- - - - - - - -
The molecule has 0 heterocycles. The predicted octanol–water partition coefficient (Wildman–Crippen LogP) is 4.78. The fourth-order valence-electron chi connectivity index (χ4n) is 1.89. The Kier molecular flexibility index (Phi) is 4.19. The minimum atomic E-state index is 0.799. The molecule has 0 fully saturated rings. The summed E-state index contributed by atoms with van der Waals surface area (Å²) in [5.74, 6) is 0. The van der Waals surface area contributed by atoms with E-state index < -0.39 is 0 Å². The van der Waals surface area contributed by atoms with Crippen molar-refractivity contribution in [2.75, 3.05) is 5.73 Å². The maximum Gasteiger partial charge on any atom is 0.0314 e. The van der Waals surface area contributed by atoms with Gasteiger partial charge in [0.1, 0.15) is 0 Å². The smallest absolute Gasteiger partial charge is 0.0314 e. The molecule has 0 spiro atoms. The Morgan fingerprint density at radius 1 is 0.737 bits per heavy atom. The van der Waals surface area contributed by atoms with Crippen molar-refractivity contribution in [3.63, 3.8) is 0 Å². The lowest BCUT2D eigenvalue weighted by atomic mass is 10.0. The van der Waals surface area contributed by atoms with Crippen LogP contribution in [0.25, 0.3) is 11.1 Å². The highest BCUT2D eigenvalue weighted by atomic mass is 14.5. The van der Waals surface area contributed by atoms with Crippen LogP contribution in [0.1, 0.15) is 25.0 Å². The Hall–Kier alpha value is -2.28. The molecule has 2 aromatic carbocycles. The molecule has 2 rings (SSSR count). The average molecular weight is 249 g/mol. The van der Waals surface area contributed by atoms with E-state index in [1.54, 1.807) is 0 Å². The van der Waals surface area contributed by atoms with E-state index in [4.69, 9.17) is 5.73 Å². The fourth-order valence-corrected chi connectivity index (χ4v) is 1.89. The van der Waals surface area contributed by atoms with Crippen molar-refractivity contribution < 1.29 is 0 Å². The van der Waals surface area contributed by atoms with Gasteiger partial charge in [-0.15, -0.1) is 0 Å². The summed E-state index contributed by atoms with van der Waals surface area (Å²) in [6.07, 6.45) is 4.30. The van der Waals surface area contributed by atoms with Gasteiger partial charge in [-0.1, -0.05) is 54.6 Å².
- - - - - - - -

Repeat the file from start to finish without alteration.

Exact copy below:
The molecule has 0 heterocycles. The predicted octanol–water partition coefficient (Wildman–Crippen LogP) is 4.78. The fourth-order valence-electron chi connectivity index (χ4n) is 1.89. The Kier molecular flexibility index (Phi) is 4.19. The minimum atomic E-state index is 0.799. The molecule has 0 fully saturated rings. The summed E-state index contributed by atoms with van der Waals surface area (Å²) in [5.74, 6) is 0. The van der Waals surface area contributed by atoms with E-state index < -0.39 is 0 Å². The van der Waals surface area contributed by atoms with Crippen molar-refractivity contribution in [2.75, 3.05) is 5.73 Å². The maximum Gasteiger partial charge on any atom is 0.0314 e. The van der Waals surface area contributed by atoms with Gasteiger partial charge in [0.1, 0.15) is 0 Å². The smallest absolute Gasteiger partial charge is 0.0314 e. The molecule has 0 spiro atoms. The Morgan fingerprint density at radius 1 is 0.737 bits per heavy atom. The van der Waals surface area contributed by atoms with Crippen molar-refractivity contribution in [3.63, 3.8) is 0 Å². The lowest BCUT2D eigenvalue weighted by atomic mass is 10.0. The van der Waals surface area contributed by atoms with Crippen LogP contribution in [0.25, 0.3) is 11.1 Å². The highest BCUT2D eigenvalue weighted by atomic mass is 14.5. The van der Waals surface area contributed by atoms with Crippen LogP contribution in [0.1, 0.15) is 25.0 Å². The Hall–Kier alpha value is -2.28. The molecule has 2 aromatic carbocycles. The molecule has 2 rings (SSSR count). The average molecular weight is 249 g/mol. The van der Waals surface area contributed by atoms with E-state index in [1.54, 1.807) is 0 Å². The van der Waals surface area contributed by atoms with E-state index in [4.69, 9.17) is 5.73 Å². The fourth-order valence-corrected chi connectivity index (χ4v) is 1.89. The van der Waals surface area contributed by atoms with Crippen molar-refractivity contribution < 1.29 is 0 Å². The van der Waals surface area contributed by atoms with Gasteiger partial charge in [-0.15, -0.1) is 0 Å². The summed E-state index contributed by atoms with van der Waals surface area (Å²) in [6.07, 6.45) is 4.30. The van der Waals surface area contributed by atoms with Gasteiger partial charge in [-0.1, -0.05) is 54.6 Å².